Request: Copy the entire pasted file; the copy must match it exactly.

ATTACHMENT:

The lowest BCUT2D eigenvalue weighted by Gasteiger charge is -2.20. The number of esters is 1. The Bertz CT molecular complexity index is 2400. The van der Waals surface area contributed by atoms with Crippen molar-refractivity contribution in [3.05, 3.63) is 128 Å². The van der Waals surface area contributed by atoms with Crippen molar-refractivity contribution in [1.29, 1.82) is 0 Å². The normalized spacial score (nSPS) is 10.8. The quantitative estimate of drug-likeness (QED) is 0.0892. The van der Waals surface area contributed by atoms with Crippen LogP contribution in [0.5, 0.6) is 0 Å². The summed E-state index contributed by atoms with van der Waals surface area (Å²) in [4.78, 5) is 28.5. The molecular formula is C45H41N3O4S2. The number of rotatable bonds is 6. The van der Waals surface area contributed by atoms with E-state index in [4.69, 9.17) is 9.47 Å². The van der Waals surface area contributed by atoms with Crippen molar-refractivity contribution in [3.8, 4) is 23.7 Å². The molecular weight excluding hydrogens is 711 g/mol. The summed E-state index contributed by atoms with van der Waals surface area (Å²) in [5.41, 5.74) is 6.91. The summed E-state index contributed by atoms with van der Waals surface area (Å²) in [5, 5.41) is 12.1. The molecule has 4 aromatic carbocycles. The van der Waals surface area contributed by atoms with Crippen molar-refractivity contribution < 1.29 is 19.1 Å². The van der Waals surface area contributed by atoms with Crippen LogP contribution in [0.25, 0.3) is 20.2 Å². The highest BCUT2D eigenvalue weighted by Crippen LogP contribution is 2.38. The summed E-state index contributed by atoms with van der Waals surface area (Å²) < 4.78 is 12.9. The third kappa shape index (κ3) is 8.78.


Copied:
The lowest BCUT2D eigenvalue weighted by Gasteiger charge is -2.20. The number of esters is 1. The Bertz CT molecular complexity index is 2400. The van der Waals surface area contributed by atoms with Crippen molar-refractivity contribution in [3.05, 3.63) is 128 Å². The van der Waals surface area contributed by atoms with Crippen molar-refractivity contribution in [1.29, 1.82) is 0 Å². The normalized spacial score (nSPS) is 10.8. The quantitative estimate of drug-likeness (QED) is 0.0892. The van der Waals surface area contributed by atoms with Crippen LogP contribution in [0.5, 0.6) is 0 Å². The summed E-state index contributed by atoms with van der Waals surface area (Å²) in [4.78, 5) is 28.5. The molecular formula is C45H41N3O4S2. The number of rotatable bonds is 6. The van der Waals surface area contributed by atoms with E-state index in [4.69, 9.17) is 9.47 Å². The van der Waals surface area contributed by atoms with Crippen molar-refractivity contribution in [3.8, 4) is 23.7 Å². The molecular weight excluding hydrogens is 711 g/mol. The summed E-state index contributed by atoms with van der Waals surface area (Å²) in [5.41, 5.74) is 6.91. The summed E-state index contributed by atoms with van der Waals surface area (Å²) in [5, 5.41) is 12.1. The molecule has 4 aromatic carbocycles. The van der Waals surface area contributed by atoms with Crippen molar-refractivity contribution < 1.29 is 19.1 Å². The van der Waals surface area contributed by atoms with Crippen LogP contribution in [0.25, 0.3) is 20.2 Å². The highest BCUT2D eigenvalue weighted by Crippen LogP contribution is 2.38. The summed E-state index contributed by atoms with van der Waals surface area (Å²) < 4.78 is 12.9. The third kappa shape index (κ3) is 8.78.